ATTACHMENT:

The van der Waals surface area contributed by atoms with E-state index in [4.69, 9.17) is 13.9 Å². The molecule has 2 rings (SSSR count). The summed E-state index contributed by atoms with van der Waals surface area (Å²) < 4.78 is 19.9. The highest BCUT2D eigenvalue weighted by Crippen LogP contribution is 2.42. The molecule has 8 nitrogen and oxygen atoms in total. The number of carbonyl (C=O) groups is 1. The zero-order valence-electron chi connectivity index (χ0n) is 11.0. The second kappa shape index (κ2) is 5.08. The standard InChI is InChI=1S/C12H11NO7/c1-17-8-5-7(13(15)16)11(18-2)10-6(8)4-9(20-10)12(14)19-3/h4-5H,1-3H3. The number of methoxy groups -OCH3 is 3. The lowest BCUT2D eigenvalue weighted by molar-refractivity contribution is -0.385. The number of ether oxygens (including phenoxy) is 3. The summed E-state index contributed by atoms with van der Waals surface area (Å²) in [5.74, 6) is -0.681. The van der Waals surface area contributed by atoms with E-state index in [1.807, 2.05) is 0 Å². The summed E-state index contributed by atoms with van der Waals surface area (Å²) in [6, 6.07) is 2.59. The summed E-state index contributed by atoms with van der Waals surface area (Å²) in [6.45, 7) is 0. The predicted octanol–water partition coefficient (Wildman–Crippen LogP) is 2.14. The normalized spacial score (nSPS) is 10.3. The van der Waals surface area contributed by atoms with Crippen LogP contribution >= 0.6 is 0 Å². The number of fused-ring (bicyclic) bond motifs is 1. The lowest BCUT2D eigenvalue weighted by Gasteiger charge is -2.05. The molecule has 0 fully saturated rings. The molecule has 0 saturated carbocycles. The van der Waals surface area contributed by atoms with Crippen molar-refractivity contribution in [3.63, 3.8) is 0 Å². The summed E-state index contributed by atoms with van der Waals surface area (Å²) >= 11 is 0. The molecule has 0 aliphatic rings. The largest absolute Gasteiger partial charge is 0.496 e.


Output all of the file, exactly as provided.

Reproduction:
The van der Waals surface area contributed by atoms with E-state index in [4.69, 9.17) is 13.9 Å². The molecule has 2 rings (SSSR count). The summed E-state index contributed by atoms with van der Waals surface area (Å²) < 4.78 is 19.9. The highest BCUT2D eigenvalue weighted by Crippen LogP contribution is 2.42. The molecule has 8 nitrogen and oxygen atoms in total. The number of carbonyl (C=O) groups is 1. The zero-order valence-electron chi connectivity index (χ0n) is 11.0. The second kappa shape index (κ2) is 5.08. The standard InChI is InChI=1S/C12H11NO7/c1-17-8-5-7(13(15)16)11(18-2)10-6(8)4-9(20-10)12(14)19-3/h4-5H,1-3H3. The number of methoxy groups -OCH3 is 3. The lowest BCUT2D eigenvalue weighted by molar-refractivity contribution is -0.385. The number of ether oxygens (including phenoxy) is 3. The summed E-state index contributed by atoms with van der Waals surface area (Å²) in [5.74, 6) is -0.681. The van der Waals surface area contributed by atoms with E-state index in [1.807, 2.05) is 0 Å². The summed E-state index contributed by atoms with van der Waals surface area (Å²) in [6, 6.07) is 2.59. The summed E-state index contributed by atoms with van der Waals surface area (Å²) in [6.45, 7) is 0. The predicted octanol–water partition coefficient (Wildman–Crippen LogP) is 2.14. The normalized spacial score (nSPS) is 10.3. The van der Waals surface area contributed by atoms with Crippen LogP contribution >= 0.6 is 0 Å². The number of fused-ring (bicyclic) bond motifs is 1. The lowest BCUT2D eigenvalue weighted by Gasteiger charge is -2.05. The molecule has 0 fully saturated rings. The molecule has 0 saturated carbocycles. The van der Waals surface area contributed by atoms with Crippen molar-refractivity contribution in [3.63, 3.8) is 0 Å². The summed E-state index contributed by atoms with van der Waals surface area (Å²) >= 11 is 0. The molecule has 0 aliphatic rings. The largest absolute Gasteiger partial charge is 0.496 e.